Once again, silence implies consent. Once again, the stakes are high. We must move beyond wringing our hands and exclaiming “But what can I do?”. I recently asked, myself.
History is replete with horrific examples of the consequences of remaining silent. Consider our own history relating to our treatment of our indigenous Americans, slavery in our midst, rampant lynching, racism-fueled wars, turning Jews from the safety of our shores until it became otherwise convenient, and recent hate-based killings on our streets and in our places of worship.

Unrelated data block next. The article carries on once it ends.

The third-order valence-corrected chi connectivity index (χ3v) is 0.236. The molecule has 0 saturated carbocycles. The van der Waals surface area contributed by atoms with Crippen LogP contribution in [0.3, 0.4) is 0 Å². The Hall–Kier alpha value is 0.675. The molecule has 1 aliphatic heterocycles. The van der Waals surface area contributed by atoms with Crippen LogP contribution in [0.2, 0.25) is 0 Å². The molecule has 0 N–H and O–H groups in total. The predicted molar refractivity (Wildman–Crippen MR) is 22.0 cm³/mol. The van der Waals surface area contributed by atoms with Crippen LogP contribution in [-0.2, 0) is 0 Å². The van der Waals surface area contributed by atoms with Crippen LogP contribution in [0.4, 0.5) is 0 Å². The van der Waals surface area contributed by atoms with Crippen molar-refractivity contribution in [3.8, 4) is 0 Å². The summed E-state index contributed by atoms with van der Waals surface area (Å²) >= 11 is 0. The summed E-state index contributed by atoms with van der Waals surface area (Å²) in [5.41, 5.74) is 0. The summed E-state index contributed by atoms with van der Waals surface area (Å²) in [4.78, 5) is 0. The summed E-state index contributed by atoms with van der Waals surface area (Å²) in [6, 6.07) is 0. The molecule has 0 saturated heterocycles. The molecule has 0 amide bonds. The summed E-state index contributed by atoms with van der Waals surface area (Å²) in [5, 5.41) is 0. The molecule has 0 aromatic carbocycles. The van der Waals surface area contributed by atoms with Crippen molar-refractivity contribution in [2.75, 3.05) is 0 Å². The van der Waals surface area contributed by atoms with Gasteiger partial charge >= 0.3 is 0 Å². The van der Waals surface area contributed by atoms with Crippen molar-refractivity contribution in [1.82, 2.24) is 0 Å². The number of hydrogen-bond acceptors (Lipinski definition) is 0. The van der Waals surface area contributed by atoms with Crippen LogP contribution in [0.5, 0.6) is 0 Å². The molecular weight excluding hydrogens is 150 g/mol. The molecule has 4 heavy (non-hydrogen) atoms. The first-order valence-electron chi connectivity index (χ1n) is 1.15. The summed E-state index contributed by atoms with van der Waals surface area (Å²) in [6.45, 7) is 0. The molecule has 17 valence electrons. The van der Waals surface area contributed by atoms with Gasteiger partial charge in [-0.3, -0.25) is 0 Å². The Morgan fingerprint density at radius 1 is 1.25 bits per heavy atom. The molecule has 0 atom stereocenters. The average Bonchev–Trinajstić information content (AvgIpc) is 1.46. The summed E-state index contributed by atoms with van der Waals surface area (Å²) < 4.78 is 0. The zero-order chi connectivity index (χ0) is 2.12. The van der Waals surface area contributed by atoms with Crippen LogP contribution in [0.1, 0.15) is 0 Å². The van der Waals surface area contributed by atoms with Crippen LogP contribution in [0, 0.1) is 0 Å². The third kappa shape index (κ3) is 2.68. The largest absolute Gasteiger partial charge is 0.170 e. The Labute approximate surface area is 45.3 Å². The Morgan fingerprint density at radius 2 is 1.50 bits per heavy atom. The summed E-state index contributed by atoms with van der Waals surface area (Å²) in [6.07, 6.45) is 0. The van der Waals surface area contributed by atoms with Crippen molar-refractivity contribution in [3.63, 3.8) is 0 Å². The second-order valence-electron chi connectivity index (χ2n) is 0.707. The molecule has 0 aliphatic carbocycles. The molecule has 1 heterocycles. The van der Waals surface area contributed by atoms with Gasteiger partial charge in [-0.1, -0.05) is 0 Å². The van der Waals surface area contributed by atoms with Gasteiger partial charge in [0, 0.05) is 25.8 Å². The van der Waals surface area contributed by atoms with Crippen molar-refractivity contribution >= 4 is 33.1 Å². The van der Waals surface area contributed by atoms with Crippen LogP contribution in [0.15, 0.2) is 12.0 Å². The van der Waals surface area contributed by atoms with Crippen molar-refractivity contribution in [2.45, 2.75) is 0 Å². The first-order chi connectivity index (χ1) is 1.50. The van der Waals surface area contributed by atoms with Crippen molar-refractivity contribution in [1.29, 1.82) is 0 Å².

We must learn how to speak out wholeheartedly against antisemitism and any form of discrimination or hatred. We must educate ourselves and others by refuting stereotypes, creating dialogue and engaging empathy.
Parents can listen to and speak with their children, adults can challenge the joke and the slur with how they make you feel. Try not to preach, but teach through example. Think about it, stand up and speak out.
Yes, there are things we can do as individuals. Be compelled by your conscience, rather than by denialism rooted in fear. Turn a “bystander” into an “upstander.” Be prepared to answer the question by future children, “So what did you do when this was happening?”
Charlie Huchet, New Hope